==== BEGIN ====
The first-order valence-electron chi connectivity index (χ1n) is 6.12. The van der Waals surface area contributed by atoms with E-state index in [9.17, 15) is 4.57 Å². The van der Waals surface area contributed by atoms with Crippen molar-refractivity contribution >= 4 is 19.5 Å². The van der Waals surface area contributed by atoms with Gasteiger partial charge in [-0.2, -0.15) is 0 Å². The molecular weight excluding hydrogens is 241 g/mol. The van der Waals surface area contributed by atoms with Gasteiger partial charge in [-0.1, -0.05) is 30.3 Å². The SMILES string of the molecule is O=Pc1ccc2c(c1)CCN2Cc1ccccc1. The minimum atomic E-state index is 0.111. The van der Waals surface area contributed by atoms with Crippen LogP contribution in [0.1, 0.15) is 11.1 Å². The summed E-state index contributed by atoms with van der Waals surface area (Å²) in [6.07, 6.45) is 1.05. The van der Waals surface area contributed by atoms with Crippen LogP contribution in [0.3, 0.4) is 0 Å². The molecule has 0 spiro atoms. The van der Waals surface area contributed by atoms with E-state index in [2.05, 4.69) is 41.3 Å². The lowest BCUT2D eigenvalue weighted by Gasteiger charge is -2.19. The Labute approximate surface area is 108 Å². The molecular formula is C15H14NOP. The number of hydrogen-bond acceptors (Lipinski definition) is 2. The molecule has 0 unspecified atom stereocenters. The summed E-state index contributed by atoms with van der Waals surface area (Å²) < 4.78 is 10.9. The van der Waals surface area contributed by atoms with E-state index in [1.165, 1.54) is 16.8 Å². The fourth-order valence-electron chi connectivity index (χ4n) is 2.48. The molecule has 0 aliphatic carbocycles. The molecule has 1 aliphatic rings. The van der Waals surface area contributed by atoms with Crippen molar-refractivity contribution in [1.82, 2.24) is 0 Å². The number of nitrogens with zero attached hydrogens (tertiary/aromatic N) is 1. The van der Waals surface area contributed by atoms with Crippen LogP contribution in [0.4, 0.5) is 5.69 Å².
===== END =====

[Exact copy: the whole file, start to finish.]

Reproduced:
The first-order valence-electron chi connectivity index (χ1n) is 6.12. The van der Waals surface area contributed by atoms with E-state index in [9.17, 15) is 4.57 Å². The van der Waals surface area contributed by atoms with Crippen molar-refractivity contribution >= 4 is 19.5 Å². The van der Waals surface area contributed by atoms with Gasteiger partial charge in [-0.2, -0.15) is 0 Å². The molecular weight excluding hydrogens is 241 g/mol. The van der Waals surface area contributed by atoms with Gasteiger partial charge in [-0.1, -0.05) is 30.3 Å². The SMILES string of the molecule is O=Pc1ccc2c(c1)CCN2Cc1ccccc1. The minimum atomic E-state index is 0.111. The van der Waals surface area contributed by atoms with Crippen LogP contribution in [0.1, 0.15) is 11.1 Å². The summed E-state index contributed by atoms with van der Waals surface area (Å²) in [6.07, 6.45) is 1.05. The van der Waals surface area contributed by atoms with Crippen LogP contribution in [0.3, 0.4) is 0 Å². The molecule has 0 spiro atoms. The van der Waals surface area contributed by atoms with E-state index in [2.05, 4.69) is 41.3 Å². The lowest BCUT2D eigenvalue weighted by Gasteiger charge is -2.19. The Labute approximate surface area is 108 Å². The molecular formula is C15H14NOP. The number of hydrogen-bond acceptors (Lipinski definition) is 2. The molecule has 0 unspecified atom stereocenters. The summed E-state index contributed by atoms with van der Waals surface area (Å²) < 4.78 is 10.9. The van der Waals surface area contributed by atoms with E-state index in [1.165, 1.54) is 16.8 Å². The fourth-order valence-electron chi connectivity index (χ4n) is 2.48. The molecule has 0 aliphatic carbocycles. The molecule has 1 aliphatic rings. The van der Waals surface area contributed by atoms with Crippen molar-refractivity contribution in [1.82, 2.24) is 0 Å². The number of nitrogens with zero attached hydrogens (tertiary/aromatic N) is 1. The van der Waals surface area contributed by atoms with Crippen LogP contribution in [0.4, 0.5) is 5.69 Å².